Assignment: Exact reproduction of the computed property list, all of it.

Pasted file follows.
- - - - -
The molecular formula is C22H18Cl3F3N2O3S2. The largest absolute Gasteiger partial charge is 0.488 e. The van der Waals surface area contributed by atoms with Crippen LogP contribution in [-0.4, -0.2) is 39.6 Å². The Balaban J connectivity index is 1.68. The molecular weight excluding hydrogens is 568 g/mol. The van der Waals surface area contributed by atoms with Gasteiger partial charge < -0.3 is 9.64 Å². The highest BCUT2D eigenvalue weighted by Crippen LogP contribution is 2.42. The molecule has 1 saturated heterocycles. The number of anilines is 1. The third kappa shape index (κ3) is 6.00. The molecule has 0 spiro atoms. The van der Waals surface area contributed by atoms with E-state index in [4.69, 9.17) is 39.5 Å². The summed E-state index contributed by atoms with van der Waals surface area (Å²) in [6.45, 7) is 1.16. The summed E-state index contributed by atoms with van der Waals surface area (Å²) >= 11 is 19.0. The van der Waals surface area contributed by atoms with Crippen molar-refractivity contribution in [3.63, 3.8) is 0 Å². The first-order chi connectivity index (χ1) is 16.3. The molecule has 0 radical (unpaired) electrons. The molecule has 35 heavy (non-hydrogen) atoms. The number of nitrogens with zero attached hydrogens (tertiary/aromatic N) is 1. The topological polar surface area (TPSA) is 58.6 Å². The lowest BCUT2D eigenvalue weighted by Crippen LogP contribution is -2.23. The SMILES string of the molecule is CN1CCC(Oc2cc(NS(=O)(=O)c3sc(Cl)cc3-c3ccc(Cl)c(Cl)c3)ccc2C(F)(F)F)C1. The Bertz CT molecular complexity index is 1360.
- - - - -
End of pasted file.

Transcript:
The molecular formula is C22H18Cl3F3N2O3S2. The largest absolute Gasteiger partial charge is 0.488 e. The van der Waals surface area contributed by atoms with Crippen LogP contribution in [-0.4, -0.2) is 39.6 Å². The Balaban J connectivity index is 1.68. The molecular weight excluding hydrogens is 568 g/mol. The van der Waals surface area contributed by atoms with Gasteiger partial charge < -0.3 is 9.64 Å². The highest BCUT2D eigenvalue weighted by Crippen LogP contribution is 2.42. The molecule has 1 saturated heterocycles. The number of anilines is 1. The third kappa shape index (κ3) is 6.00. The molecule has 0 spiro atoms. The van der Waals surface area contributed by atoms with E-state index in [4.69, 9.17) is 39.5 Å². The summed E-state index contributed by atoms with van der Waals surface area (Å²) in [6.45, 7) is 1.16. The summed E-state index contributed by atoms with van der Waals surface area (Å²) >= 11 is 19.0. The van der Waals surface area contributed by atoms with Crippen molar-refractivity contribution in [3.63, 3.8) is 0 Å². The first-order chi connectivity index (χ1) is 16.3. The molecule has 0 radical (unpaired) electrons. The molecule has 35 heavy (non-hydrogen) atoms. The number of nitrogens with zero attached hydrogens (tertiary/aromatic N) is 1. The topological polar surface area (TPSA) is 58.6 Å². The lowest BCUT2D eigenvalue weighted by Crippen LogP contribution is -2.23. The SMILES string of the molecule is CN1CCC(Oc2cc(NS(=O)(=O)c3sc(Cl)cc3-c3ccc(Cl)c(Cl)c3)ccc2C(F)(F)F)C1. The Bertz CT molecular complexity index is 1360.